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MoneyEverybody loves money, but nobody loves the germs that comes along with it! Yuck. From the Ralphs cashier to the business executive's office to the homeless man on the street, there's an enormous amount of bacteria on every buckaroo in your pocket. Dr. Darlington, the Health Commissioner of New York, found 135,000 bacteria from washing one bill and 126,000 from another. The way to tackle this problem is easy: wash your hands.
Light SwitchSomebody's got to do it, and usually it's the last person in the room. So pack up your things quick and get out of there because turning off the light switch in a public area is just about the nastiest task anyone can be assigned to do, besides counting rolls of money (refer to #1). All the itty bitty germs love swirling around on the plastic switch that's touched by millions of dirty fingers over the years add up to about 217 bacteria/square inch. According to a local restroom sanitation glossary, that's what you'd call a common contact point where germs are transmitted. Clorox wipe, anyone?
Computer KeyboardThe computer's your friend (except when it freezes on you in the most pivotal moments of life) but its accompanying keyboard is a nemesis thriving with germs. In a study from a British consumer group in 2009, 33 computer keyboards were randomly sampled and out of these tested four were considered a health hazard. One was even discovered to have more bacteria than your average toilet. The only way to clean (or delete) this pile of cooties is to spray the keyboard with a can of compressed air and wipe with a cloth dipped in mild detergent.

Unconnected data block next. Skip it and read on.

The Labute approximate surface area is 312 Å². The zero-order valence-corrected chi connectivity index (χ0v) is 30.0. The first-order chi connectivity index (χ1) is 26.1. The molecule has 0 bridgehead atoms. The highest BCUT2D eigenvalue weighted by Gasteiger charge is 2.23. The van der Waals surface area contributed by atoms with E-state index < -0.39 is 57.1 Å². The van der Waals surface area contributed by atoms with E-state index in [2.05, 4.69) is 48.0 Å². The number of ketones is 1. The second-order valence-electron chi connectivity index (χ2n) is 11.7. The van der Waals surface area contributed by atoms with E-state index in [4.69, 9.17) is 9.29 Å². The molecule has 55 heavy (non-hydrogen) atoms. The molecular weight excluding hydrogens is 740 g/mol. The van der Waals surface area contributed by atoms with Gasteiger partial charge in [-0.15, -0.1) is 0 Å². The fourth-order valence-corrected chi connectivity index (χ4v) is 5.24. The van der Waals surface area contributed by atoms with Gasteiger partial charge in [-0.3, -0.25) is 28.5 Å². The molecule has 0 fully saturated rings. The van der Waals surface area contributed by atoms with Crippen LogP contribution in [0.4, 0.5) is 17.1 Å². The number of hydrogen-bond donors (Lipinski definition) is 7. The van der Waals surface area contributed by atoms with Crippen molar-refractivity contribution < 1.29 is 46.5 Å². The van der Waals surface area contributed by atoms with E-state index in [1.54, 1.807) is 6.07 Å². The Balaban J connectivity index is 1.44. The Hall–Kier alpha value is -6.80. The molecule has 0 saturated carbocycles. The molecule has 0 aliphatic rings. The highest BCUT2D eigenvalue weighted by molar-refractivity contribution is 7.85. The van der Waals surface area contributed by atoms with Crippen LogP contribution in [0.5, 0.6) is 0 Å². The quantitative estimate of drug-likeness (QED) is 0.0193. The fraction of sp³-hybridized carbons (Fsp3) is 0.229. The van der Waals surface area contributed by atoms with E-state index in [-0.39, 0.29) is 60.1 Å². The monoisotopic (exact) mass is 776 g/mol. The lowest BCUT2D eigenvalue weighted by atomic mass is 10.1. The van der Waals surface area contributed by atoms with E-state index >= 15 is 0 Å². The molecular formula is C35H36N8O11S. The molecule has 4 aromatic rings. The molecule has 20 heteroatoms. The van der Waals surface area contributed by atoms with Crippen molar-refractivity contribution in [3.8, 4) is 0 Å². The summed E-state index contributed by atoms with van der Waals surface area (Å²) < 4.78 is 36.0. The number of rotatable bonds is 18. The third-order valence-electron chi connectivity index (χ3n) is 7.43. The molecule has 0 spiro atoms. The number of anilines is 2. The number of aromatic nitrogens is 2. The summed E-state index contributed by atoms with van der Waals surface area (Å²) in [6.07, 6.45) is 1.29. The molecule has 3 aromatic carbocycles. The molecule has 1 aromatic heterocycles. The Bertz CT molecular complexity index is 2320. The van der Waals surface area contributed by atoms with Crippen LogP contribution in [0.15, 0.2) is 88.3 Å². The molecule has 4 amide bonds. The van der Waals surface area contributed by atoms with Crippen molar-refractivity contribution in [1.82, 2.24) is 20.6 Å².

Cell PhoneForget the dog. Cell phones are a modern (wo)man's best friend. Heck, the average person probably touches, taps, or strokes their or her cell phone more times than they pet their neglected pooch at home. New research from the United Kingdom show that mobile phones are a technological petri dish for tens and thousands of germs, mainly due to the heat that they generate as well as the bacteria it shares with your hands and face. Next time, consider an anti-microbial coating for your phone or frequent anti-bacterial wipe-downs. Or sterile rubber gloves every time you touch or use your phone, always disposing of them in a furnace immediately afterward.
Toilet SeatThough the toilet seat has been good to you on many a bad days, its porcelain white surface is party-host to all sorts of diseases and viruses. Statistics show that there are 295 bacteria for every square inch of the cold, smooth surface. Though that's not as bad as the 3.2 million on the toilet bowl, it's still not a place to rest your head on at night - or in the morning.
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